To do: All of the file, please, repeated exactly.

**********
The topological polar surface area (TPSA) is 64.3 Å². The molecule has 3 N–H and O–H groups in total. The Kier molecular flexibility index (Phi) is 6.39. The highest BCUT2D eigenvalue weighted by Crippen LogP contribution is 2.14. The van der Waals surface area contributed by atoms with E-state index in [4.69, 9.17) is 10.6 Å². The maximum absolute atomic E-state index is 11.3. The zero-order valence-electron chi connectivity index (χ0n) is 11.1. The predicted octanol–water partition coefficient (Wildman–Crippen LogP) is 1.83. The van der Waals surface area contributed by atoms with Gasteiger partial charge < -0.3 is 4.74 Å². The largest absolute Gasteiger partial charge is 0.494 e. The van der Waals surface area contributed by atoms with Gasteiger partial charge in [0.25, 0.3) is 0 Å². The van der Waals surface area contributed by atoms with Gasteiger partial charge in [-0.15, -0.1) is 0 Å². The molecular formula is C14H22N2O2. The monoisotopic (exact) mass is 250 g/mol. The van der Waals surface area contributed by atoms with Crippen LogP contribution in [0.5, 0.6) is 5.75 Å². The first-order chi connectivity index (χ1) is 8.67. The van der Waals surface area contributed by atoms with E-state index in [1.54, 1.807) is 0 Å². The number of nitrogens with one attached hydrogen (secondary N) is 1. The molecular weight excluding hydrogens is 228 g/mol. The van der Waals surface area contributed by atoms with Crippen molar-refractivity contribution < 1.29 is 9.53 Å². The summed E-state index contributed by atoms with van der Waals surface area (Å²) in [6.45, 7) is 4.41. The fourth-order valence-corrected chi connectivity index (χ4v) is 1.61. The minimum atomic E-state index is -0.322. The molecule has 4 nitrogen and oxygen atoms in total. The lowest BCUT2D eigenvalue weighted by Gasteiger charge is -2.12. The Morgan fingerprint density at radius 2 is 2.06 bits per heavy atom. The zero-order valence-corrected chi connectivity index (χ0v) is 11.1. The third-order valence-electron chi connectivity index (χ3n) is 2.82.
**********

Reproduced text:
The topological polar surface area (TPSA) is 64.3 Å². The molecule has 3 N–H and O–H groups in total. The Kier molecular flexibility index (Phi) is 6.39. The highest BCUT2D eigenvalue weighted by Crippen LogP contribution is 2.14. The van der Waals surface area contributed by atoms with E-state index in [4.69, 9.17) is 10.6 Å². The maximum absolute atomic E-state index is 11.3. The zero-order valence-electron chi connectivity index (χ0n) is 11.1. The predicted octanol–water partition coefficient (Wildman–Crippen LogP) is 1.83. The van der Waals surface area contributed by atoms with Gasteiger partial charge < -0.3 is 4.74 Å². The largest absolute Gasteiger partial charge is 0.494 e. The van der Waals surface area contributed by atoms with Gasteiger partial charge in [0.25, 0.3) is 0 Å². The van der Waals surface area contributed by atoms with Gasteiger partial charge in [-0.15, -0.1) is 0 Å². The molecular formula is C14H22N2O2. The monoisotopic (exact) mass is 250 g/mol. The van der Waals surface area contributed by atoms with Crippen LogP contribution in [0.5, 0.6) is 5.75 Å². The first-order chi connectivity index (χ1) is 8.67. The van der Waals surface area contributed by atoms with E-state index in [1.54, 1.807) is 0 Å². The number of nitrogens with one attached hydrogen (secondary N) is 1. The molecular weight excluding hydrogens is 228 g/mol. The van der Waals surface area contributed by atoms with Crippen molar-refractivity contribution < 1.29 is 9.53 Å². The summed E-state index contributed by atoms with van der Waals surface area (Å²) in [6.45, 7) is 4.41. The fourth-order valence-corrected chi connectivity index (χ4v) is 1.61. The minimum atomic E-state index is -0.322. The molecule has 4 nitrogen and oxygen atoms in total. The lowest BCUT2D eigenvalue weighted by Gasteiger charge is -2.12. The Morgan fingerprint density at radius 2 is 2.06 bits per heavy atom. The zero-order valence-corrected chi connectivity index (χ0v) is 11.1. The third-order valence-electron chi connectivity index (χ3n) is 2.82.